The Unintentional Poetry of 'The New York Times': Subcontinental Edition

We're only at part two today of the Times's four-part series on "India Accelerating," and we admit we're finding it a bit tough to continue fighting our way through. (Untold thousands of words on highways in the metro area would be tough enough; untold thousands of words on highways we'll likely never drive on becomes a much larger problem.)

But, thankfully, Times editors bury small prizes — Easter eggs, if you will — inside series like these, to keep you reading. Our favorite thus far in this series appeared yesterday:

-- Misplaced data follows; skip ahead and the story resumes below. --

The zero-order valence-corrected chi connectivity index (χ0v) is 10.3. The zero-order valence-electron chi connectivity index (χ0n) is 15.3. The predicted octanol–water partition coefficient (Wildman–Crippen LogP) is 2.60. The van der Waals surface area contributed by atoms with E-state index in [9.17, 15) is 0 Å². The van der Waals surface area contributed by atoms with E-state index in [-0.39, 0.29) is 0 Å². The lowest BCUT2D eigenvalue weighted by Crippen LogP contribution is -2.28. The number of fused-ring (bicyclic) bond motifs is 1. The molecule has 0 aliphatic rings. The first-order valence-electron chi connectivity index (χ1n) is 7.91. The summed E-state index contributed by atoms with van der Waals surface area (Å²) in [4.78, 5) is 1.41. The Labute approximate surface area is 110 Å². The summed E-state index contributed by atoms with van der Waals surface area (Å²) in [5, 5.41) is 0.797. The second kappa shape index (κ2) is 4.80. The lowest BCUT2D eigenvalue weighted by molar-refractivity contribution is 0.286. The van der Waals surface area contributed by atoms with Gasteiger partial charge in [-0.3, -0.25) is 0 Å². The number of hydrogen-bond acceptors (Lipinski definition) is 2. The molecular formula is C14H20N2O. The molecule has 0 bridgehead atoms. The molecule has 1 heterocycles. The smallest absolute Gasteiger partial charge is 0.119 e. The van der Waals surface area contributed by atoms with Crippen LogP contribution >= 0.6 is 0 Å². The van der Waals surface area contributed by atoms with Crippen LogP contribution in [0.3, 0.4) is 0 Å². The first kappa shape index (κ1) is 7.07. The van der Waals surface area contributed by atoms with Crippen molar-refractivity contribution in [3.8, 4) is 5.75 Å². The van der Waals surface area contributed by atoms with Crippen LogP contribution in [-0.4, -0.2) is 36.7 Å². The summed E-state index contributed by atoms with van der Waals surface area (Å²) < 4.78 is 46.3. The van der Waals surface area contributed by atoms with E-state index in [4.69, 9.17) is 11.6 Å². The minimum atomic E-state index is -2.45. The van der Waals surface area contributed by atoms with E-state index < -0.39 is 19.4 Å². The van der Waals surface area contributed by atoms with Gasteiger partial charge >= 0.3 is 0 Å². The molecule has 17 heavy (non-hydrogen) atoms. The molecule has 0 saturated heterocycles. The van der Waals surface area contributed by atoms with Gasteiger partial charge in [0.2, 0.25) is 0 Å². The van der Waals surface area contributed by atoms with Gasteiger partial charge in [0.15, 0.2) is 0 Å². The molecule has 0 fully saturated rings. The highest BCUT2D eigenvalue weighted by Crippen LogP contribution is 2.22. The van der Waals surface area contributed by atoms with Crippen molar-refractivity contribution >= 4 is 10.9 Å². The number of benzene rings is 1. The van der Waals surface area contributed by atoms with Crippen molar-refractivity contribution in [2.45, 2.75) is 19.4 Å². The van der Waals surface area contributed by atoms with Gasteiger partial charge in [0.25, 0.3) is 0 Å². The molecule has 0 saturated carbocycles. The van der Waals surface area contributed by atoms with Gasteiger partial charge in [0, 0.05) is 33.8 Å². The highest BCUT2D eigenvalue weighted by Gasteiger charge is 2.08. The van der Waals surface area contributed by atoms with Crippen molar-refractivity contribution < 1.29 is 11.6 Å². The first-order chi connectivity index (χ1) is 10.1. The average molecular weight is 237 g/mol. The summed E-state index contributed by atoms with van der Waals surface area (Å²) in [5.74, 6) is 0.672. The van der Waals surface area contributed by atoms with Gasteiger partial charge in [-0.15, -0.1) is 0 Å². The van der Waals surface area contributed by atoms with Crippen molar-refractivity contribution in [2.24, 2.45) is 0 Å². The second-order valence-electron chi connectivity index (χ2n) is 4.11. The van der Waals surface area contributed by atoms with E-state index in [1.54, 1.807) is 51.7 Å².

In India roads have been public spaces, home to the logical chaos that governs so much of life. They have been commas, not periods, pauses, not breaks.

Whereas we've always thought of the autoroute from Paris to Marseilles as a circumflex. And the LIE, bless it heart? Ellipses, naturally. Lots and lots of ellipses.

Mile by Mile, India Paves a Smoother Route to Its Future [NYT]
Earlier: Bugging the 'Times'